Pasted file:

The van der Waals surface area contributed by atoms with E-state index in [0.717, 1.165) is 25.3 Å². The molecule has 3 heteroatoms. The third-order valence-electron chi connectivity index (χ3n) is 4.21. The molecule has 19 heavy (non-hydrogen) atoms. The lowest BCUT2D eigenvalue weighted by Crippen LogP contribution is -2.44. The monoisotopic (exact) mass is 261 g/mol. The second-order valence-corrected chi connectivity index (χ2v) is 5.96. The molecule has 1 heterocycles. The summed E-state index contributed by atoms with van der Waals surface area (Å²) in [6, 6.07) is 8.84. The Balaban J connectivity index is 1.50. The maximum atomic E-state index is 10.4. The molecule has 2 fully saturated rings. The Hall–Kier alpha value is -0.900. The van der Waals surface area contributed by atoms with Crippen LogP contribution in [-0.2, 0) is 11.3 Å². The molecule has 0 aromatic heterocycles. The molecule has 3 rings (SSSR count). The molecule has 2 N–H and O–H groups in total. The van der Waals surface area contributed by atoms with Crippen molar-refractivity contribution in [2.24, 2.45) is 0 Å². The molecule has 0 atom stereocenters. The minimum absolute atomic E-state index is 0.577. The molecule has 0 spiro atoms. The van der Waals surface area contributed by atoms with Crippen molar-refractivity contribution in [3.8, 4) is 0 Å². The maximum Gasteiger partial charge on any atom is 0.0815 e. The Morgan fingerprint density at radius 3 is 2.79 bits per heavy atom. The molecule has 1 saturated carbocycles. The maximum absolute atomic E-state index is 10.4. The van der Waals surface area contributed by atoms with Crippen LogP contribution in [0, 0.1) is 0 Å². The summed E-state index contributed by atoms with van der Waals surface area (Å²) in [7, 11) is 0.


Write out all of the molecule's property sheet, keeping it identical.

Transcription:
The van der Waals surface area contributed by atoms with E-state index in [0.717, 1.165) is 25.3 Å². The molecule has 3 heteroatoms. The third-order valence-electron chi connectivity index (χ3n) is 4.21. The molecule has 19 heavy (non-hydrogen) atoms. The lowest BCUT2D eigenvalue weighted by Crippen LogP contribution is -2.44. The monoisotopic (exact) mass is 261 g/mol. The second-order valence-corrected chi connectivity index (χ2v) is 5.96. The molecule has 1 heterocycles. The summed E-state index contributed by atoms with van der Waals surface area (Å²) in [6, 6.07) is 8.84. The Balaban J connectivity index is 1.50. The maximum atomic E-state index is 10.4. The molecule has 2 fully saturated rings. The Hall–Kier alpha value is -0.900. The van der Waals surface area contributed by atoms with Crippen LogP contribution in [-0.2, 0) is 11.3 Å². The molecule has 0 aromatic heterocycles. The molecule has 3 rings (SSSR count). The molecule has 2 N–H and O–H groups in total. The van der Waals surface area contributed by atoms with Crippen molar-refractivity contribution in [2.24, 2.45) is 0 Å². The molecule has 0 atom stereocenters. The minimum absolute atomic E-state index is 0.577. The molecule has 0 spiro atoms. The van der Waals surface area contributed by atoms with Crippen molar-refractivity contribution in [3.8, 4) is 0 Å². The maximum Gasteiger partial charge on any atom is 0.0815 e. The Morgan fingerprint density at radius 3 is 2.79 bits per heavy atom. The molecule has 1 saturated carbocycles. The maximum absolute atomic E-state index is 10.4. The van der Waals surface area contributed by atoms with Crippen LogP contribution in [0, 0.1) is 0 Å². The summed E-state index contributed by atoms with van der Waals surface area (Å²) in [7, 11) is 0.